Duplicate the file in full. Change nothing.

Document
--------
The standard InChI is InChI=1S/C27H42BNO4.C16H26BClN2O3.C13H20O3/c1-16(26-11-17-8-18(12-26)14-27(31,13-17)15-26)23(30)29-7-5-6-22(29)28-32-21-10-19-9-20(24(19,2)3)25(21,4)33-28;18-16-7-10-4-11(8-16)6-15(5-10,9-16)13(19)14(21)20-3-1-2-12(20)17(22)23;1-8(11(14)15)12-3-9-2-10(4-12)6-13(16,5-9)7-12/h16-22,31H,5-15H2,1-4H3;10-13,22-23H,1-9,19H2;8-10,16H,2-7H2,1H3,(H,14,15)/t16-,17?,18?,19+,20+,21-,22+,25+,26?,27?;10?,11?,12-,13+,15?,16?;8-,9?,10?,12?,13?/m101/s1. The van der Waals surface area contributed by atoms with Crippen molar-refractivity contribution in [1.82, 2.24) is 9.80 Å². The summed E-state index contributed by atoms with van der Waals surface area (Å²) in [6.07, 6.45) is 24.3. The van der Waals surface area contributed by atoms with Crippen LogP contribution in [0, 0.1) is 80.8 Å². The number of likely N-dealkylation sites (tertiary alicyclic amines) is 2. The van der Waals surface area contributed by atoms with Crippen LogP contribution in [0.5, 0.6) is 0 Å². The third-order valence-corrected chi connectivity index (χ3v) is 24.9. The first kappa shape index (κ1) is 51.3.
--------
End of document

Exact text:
The standard InChI is InChI=1S/C27H42BNO4.C16H26BClN2O3.C13H20O3/c1-16(26-11-17-8-18(12-26)14-27(31,13-17)15-26)23(30)29-7-5-6-22(29)28-32-21-10-19-9-20(24(19,2)3)25(21,4)33-28;18-16-7-10-4-11(8-16)6-15(5-10,9-16)13(19)14(21)20-3-1-2-12(20)17(22)23;1-8(11(14)15)12-3-9-2-10(4-12)6-13(16,5-9)7-12/h16-22,31H,5-15H2,1-4H3;10-13,22-23H,1-9,19H2;8-10,16H,2-7H2,1H3,(H,14,15)/t16-,17?,18?,19+,20+,21-,22+,25+,26?,27?;10?,11?,12-,13+,15?,16?;8-,9?,10?,12?,13?/m101/s1. The van der Waals surface area contributed by atoms with Crippen molar-refractivity contribution in [1.82, 2.24) is 9.80 Å². The summed E-state index contributed by atoms with van der Waals surface area (Å²) in [6.07, 6.45) is 24.3. The van der Waals surface area contributed by atoms with Crippen LogP contribution in [0, 0.1) is 80.8 Å². The number of likely N-dealkylation sites (tertiary alicyclic amines) is 2. The van der Waals surface area contributed by atoms with Crippen LogP contribution in [0.5, 0.6) is 0 Å². The third-order valence-corrected chi connectivity index (χ3v) is 24.9. The first kappa shape index (κ1) is 51.3.